And given our strict party discipline and the adversarial style of politics which pits government against opposition, the party that wins a majority of seats then rules as though it has won a mandate from the entire country.

Of course all constitutions, no matter how perfectly written at the time they are promulgated, eventually need to reflect changes in the political culture of a country as the years go by.

So, as Nobel laureate Douglass North has observed, it is essential to have a way to modify political structures. The society that is willing to revise its rules through trial and error, he writes, "will be most likely to solve problems through time."

The new European democracies have taken this advice to heart; in the past two decades they have 'fine-tuned' their charters and constitutions. As political scientist Ray Taras has observed, none of them "is guilty of institutional ossification."

Yet Canada since 1982 has been saddled with a constitution that, in order to be amended, requires, when it involves the most fundamental issues of governance, unanimity on the part of Parliament and all of the provinces. (And, to make things even more complicated, a major jurisdiction, Quebec, has never even accepted the document.)

The two attempts made to amend the Constitution, the Meech Lake and Charlottetown Accords, both ended in disaster. So since 1992, no one has dared to "open up the Constitution," lest the country head into a downward spiral of no return.

But can such a state of affairs last forever? Can a country adhere to a foundational document that is completely 'frozen'?

After all, as the eminent historian Michael Bliss remarked recently, Canada's political evolution "probably cannot be contained or controlled by old constitutional forms. The difficulties now swirling around the role of Canadian head of state are almost certain to increase until we summon the resolve to give the office the legitimacy that only comes with election."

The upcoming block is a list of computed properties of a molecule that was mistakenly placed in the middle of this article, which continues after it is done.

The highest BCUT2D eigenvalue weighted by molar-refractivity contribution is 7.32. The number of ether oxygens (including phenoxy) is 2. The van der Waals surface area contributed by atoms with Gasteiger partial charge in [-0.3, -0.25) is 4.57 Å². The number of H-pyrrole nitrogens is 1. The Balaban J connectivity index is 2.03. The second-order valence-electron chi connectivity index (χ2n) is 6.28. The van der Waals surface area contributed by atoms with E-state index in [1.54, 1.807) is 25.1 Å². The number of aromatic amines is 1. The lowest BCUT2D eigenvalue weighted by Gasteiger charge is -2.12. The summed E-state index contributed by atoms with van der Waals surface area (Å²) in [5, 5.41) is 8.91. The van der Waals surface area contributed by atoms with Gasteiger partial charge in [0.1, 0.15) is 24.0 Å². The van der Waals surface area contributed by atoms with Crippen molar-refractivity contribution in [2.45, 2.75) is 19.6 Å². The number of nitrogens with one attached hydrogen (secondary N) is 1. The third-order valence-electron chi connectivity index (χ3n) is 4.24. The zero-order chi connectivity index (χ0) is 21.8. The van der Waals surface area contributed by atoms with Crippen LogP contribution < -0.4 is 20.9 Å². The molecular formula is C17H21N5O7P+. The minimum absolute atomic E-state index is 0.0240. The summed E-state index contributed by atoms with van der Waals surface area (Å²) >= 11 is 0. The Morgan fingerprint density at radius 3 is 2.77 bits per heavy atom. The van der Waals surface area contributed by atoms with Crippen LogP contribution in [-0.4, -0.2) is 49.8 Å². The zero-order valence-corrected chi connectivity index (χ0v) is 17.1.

Due to the H1N1 'swine flu' pandemic, we have all become familiar with the term 'underlying health condition'. People already weakened by other ailments may fall prey to a disease more readily than those in good health.

The same holds true for countries: those with 'underlying political conditions' may find it harder to surmount future crises than those whose institutions more adequately reflect the democratic will of the citizenry.

Wisely, none of the new democracies in Europe showed the slightest interest in following in our footsteps.

Tuesday, November 03, 2009

The Fall of East Germany: A Retrospective

Henry Srebrnik, [Charlottetown, PEI] Guardian

For those of us of a certain age, the events of Nov. 9-10, 1989, in Germany had an air of unreality about them. People on the eastern side of the infamous Berlin Wall, dividing Communist East Berlin from the political ‘island’ of West Berlin, were simply walking through now open gates to freedom, 160 kilometres inside Communist territory.

The 45-kilometre wall, built in August 1961 and probably the most iconic symbol of the Cold War, included guard towers lining large concrete walls containing anti-vehicle trenches and other defences. Many East Germans who tried to escape were shot to death during those 28 years.